So we come to the old conclusion again that while the French tanks might not have been wonder weapons, they were more than good enough to fight the German tanks when on equal terms but:
    1. German tactics made sure that they fought usually not on equal terms but from a position of superiority
    2.In the end by strategic developments defeated the elite French divisions. (and along with them the Brits and Belgians)
    3. And we must not underestimate the impact of airpower on the developments

    Many greetings !

    Aglooka
     
  17. Skipper

    Skipper Kommodore

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    Aglooka thanks for your valuable input, where do you get such accurate information if I may ask?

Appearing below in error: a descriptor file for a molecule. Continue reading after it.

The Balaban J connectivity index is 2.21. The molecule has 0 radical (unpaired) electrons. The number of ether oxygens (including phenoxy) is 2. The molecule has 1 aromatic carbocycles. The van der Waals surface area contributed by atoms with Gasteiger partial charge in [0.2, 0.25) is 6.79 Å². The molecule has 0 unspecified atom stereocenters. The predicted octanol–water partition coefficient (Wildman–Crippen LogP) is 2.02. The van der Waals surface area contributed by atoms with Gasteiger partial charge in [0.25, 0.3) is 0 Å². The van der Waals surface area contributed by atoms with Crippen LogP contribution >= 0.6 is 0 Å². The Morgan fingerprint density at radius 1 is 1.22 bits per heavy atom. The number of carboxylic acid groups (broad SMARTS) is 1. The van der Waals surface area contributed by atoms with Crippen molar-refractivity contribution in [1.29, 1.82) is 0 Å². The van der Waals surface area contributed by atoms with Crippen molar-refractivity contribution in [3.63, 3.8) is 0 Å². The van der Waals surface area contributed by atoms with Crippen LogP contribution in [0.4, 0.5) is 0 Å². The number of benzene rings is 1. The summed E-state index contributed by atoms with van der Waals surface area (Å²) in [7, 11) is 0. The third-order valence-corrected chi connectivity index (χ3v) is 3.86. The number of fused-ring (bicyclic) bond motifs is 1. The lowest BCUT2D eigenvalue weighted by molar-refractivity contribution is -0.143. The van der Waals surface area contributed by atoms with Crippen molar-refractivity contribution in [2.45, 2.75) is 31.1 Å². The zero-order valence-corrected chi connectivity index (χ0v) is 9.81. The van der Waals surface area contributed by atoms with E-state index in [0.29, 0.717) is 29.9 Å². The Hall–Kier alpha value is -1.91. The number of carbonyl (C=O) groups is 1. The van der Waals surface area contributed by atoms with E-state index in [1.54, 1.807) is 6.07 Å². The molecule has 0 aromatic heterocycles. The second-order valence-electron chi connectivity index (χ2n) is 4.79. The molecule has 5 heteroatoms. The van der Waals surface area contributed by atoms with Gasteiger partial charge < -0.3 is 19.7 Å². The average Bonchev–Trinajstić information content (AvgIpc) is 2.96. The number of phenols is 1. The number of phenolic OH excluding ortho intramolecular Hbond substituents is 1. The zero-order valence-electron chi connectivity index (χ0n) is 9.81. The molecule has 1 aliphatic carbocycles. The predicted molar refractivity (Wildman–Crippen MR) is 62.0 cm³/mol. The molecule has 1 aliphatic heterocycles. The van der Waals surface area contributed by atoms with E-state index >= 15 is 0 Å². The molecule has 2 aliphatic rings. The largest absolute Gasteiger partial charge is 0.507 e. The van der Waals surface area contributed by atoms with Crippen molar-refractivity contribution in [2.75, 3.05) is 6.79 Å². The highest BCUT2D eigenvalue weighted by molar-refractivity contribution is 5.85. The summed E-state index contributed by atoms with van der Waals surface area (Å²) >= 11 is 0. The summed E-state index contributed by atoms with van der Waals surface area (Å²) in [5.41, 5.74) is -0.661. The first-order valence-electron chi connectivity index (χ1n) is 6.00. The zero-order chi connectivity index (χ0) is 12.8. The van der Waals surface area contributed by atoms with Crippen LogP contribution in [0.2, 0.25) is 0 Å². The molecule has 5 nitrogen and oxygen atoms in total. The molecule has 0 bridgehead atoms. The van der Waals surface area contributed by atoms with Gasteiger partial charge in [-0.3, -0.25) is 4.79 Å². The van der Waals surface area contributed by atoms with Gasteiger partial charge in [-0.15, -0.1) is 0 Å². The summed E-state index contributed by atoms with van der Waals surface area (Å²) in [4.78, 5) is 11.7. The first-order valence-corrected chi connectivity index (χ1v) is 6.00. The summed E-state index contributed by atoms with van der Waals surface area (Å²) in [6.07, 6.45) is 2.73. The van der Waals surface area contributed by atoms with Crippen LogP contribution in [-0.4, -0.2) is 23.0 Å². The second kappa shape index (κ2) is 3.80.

18. aglooka

    aglooka Member

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    Lots of books and some googling :)
     
  19. wph377

    wph377 Member

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    I have taken into the cobwebs of my brain the fact that the Panzers (Mks I and II) were also faster and more automotively reliable and efficient. They truly were the best machines for a Blitzkrieg in 1940. This, combined with the vaunted Stuka... There were more than a few situations where the French were fighting German armored units with a single tank, as the others had broken down on the way. Like 10 Stuarts versus one of those Soviet multi-turreted jobs:D Perhaps I'm wrong?
     
  20. aglooka

    aglooka Member

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    This is a very good resume of many things that i told in my long posts.

    Congrats, i couldn't say it better in so few words !

    Many greetings

    Aglooka